Series: How do I read an appraisal? Part 8


Next up in our review of the URAR 1004 (found here:

Gross Living Area is the heated, finished, living area that is totally above the grade of the soil.
Gross living area is NOT unfinished areas, unheated areas such as enclosed porch, or areas that have ANY portion below the grade of the soil. Heated garages are not living area. Heated pool houses are not living area. Unheated half finished attics are not living area and basements are not part of the GLA of the home. These are the Fannie Mae standards that appraisers must follow when performing appraisals that will be sold on the secondary market.

This is why the finished areas are divided into the “Above Grade” and “Basement” levels in the grid above. Many counties may tax you as though the finished basement level is the same as the above grade, however, Fannie Mae recognizes that the actual real estate market does not.

Functional Utility is the ability of the home to provide for its intended purpose. Examples of problems of functional utility are:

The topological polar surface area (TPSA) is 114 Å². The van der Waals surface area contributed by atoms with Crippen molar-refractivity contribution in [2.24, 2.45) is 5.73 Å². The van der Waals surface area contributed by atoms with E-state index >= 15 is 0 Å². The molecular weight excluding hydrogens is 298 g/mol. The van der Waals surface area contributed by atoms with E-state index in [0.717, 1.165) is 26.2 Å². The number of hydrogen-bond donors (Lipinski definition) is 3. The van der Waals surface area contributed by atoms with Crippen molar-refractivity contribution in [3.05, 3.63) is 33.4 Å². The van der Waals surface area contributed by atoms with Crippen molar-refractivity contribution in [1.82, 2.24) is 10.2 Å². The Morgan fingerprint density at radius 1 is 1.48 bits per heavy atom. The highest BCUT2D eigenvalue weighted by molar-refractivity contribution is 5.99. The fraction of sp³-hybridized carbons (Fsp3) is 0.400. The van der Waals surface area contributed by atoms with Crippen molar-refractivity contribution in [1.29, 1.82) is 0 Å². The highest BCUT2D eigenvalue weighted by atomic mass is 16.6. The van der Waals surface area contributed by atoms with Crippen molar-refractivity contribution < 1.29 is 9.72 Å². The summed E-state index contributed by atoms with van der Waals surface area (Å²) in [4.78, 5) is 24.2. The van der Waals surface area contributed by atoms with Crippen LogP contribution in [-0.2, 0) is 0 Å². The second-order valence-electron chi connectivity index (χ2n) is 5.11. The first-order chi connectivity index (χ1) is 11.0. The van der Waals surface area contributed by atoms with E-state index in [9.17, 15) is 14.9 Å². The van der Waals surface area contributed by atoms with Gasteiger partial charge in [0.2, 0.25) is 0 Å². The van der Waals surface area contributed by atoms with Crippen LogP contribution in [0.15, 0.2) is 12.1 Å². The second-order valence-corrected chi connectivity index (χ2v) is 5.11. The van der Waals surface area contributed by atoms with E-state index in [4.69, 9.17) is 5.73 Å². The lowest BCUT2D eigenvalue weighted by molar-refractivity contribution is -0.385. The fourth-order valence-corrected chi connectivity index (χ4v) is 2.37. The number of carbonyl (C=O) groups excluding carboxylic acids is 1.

1. Captive bedrooms - having to walk through someone’s bedroom in the middle of the night in order to get to your own bedroom is not the typical intended purpose of a bedroom.

  2. Having the only full bathroom be in the unfinished basement is not what the market expects from a bathroom.

  3. Having a half bathroom in the back of the home and another half in the front of the home, with no full bathroom, is not typical.

  4. Having the home’s water well be in a hole in the living room floor… is not typical.

  5. Having a 3000 sf 1 bedroom home is not a typical function of a home

  6. Having the holding tank of the septic tank be within the walls of the home, is not typical.

    Town and Country has appraised ALL of the above.

Functional utility is often those items that make you say “Wow!” or “Why?!” An appraisers job is to recognize those items and collect data to determine the impact on appeal because of those items. Sometimes these items can be cured (the cost of fixing the issue is less than the value increase) and sometimes they are incurable (the cost of fixing the issue is more than the value increase).